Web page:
The ABA’s Section of Legal Education and Admissions to the Bar has sanctioned Villanova University for inaccurately reporting law school admission data. In a letter on Friday to the university’s president and the dean of the Villanova University School of Law, the section’s council says the law school’s intentional reporting of inaccurate information to the ABA would have justified putting the institution on probation or removing it from the list of ABA-approved law schools.
However, because Villanova self-reported the problem to the ABA, corrected it “and separated from the law school all persons responsible for the misrepresentations and misleading conduct,” lesser sanctions were imposed.
For several (unspecified) years Villanova reported inaccurately high grades and LSAT scores of incoming students. This was apparently done for ranking purposes. Last year the law school was 84th in the nation, according to the U.S. News & World Report ranking. The school reported a median incoming LSAT score of 160 and a median undergraduate GPA of 3.33.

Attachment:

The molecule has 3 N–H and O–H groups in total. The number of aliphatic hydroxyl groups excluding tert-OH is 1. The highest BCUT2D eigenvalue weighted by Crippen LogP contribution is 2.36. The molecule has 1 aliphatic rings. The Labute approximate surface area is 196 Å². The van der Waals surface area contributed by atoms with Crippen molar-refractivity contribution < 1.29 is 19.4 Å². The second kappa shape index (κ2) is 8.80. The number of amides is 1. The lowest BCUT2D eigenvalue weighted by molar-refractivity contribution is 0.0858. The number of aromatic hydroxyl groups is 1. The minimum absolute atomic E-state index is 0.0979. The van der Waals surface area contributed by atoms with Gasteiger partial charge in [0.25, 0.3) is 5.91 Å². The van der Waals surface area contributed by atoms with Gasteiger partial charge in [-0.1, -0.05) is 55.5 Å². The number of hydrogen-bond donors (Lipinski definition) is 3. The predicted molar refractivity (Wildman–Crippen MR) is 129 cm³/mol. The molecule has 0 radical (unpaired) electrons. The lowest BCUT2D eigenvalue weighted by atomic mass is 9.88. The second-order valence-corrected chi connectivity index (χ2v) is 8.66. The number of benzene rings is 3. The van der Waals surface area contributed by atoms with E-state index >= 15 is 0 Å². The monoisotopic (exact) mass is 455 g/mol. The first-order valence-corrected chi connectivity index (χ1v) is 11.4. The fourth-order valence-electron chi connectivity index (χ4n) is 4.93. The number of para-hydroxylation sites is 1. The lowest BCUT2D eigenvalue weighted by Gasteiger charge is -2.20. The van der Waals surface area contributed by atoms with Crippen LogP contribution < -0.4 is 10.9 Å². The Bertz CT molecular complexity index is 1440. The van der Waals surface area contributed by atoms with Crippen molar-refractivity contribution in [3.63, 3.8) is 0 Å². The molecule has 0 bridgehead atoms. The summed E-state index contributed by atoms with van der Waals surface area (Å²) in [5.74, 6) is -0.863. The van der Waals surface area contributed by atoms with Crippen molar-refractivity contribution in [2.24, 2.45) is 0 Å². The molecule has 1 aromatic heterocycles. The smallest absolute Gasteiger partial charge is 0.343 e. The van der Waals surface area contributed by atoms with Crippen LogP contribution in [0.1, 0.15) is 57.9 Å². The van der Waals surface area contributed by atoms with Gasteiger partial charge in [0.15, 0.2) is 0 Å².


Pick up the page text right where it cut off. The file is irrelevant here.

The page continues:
The official sanction is apparently a “public censure” that Villanova has to post online for the next two years. The school also has to issue a correction letter to all other law schools. These don’t sound like particularly serious punishments.
Now if only interested parties could get the American Bar Association to work on the other part of the law school deception, the outputs part.
Back in early 2010 Mark Greenbaum criticized the ABA for what essentially amounted to lawyer inflation; allowing law schools to artificially increase the supply of lawyers by making the profession look more attractive than it actually was. They did (and do) this by routinely inflating the employment rates and average salaries of graduates. The ABA has offered only excuses.